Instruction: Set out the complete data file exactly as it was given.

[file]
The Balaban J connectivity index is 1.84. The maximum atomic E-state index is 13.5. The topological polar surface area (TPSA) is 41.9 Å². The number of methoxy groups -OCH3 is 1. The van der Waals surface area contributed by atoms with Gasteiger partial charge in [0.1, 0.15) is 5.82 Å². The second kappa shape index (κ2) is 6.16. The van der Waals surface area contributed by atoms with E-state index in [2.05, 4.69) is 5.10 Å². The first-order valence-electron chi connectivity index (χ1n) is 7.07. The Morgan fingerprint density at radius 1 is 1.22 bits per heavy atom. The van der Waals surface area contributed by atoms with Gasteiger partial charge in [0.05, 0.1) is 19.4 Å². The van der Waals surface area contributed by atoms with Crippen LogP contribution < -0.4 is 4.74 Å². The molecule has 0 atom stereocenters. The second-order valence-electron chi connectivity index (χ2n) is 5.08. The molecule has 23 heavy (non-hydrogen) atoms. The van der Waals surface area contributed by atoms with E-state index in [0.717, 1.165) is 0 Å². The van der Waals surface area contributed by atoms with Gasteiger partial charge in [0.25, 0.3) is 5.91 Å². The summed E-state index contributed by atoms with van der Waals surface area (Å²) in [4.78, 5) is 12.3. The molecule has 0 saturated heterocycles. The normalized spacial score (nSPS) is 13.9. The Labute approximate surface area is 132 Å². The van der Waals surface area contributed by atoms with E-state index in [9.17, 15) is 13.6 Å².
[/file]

The Balaban J connectivity index is 1.84. The maximum atomic E-state index is 13.5. The topological polar surface area (TPSA) is 41.9 Å². The number of methoxy groups -OCH3 is 1. The van der Waals surface area contributed by atoms with Gasteiger partial charge in [0.1, 0.15) is 5.82 Å². The second kappa shape index (κ2) is 6.16. The van der Waals surface area contributed by atoms with E-state index in [2.05, 4.69) is 5.10 Å². The first-order valence-electron chi connectivity index (χ1n) is 7.07. The Morgan fingerprint density at radius 1 is 1.22 bits per heavy atom. The van der Waals surface area contributed by atoms with Gasteiger partial charge in [0.05, 0.1) is 19.4 Å². The van der Waals surface area contributed by atoms with Crippen LogP contribution < -0.4 is 4.74 Å². The molecule has 0 atom stereocenters. The second-order valence-electron chi connectivity index (χ2n) is 5.08. The molecule has 23 heavy (non-hydrogen) atoms. The van der Waals surface area contributed by atoms with E-state index in [0.717, 1.165) is 0 Å². The van der Waals surface area contributed by atoms with Gasteiger partial charge in [0.25, 0.3) is 5.91 Å². The summed E-state index contributed by atoms with van der Waals surface area (Å²) in [4.78, 5) is 12.3. The molecule has 0 saturated heterocycles. The normalized spacial score (nSPS) is 13.9. The Labute approximate surface area is 132 Å². The van der Waals surface area contributed by atoms with E-state index in [9.17, 15) is 13.6 Å².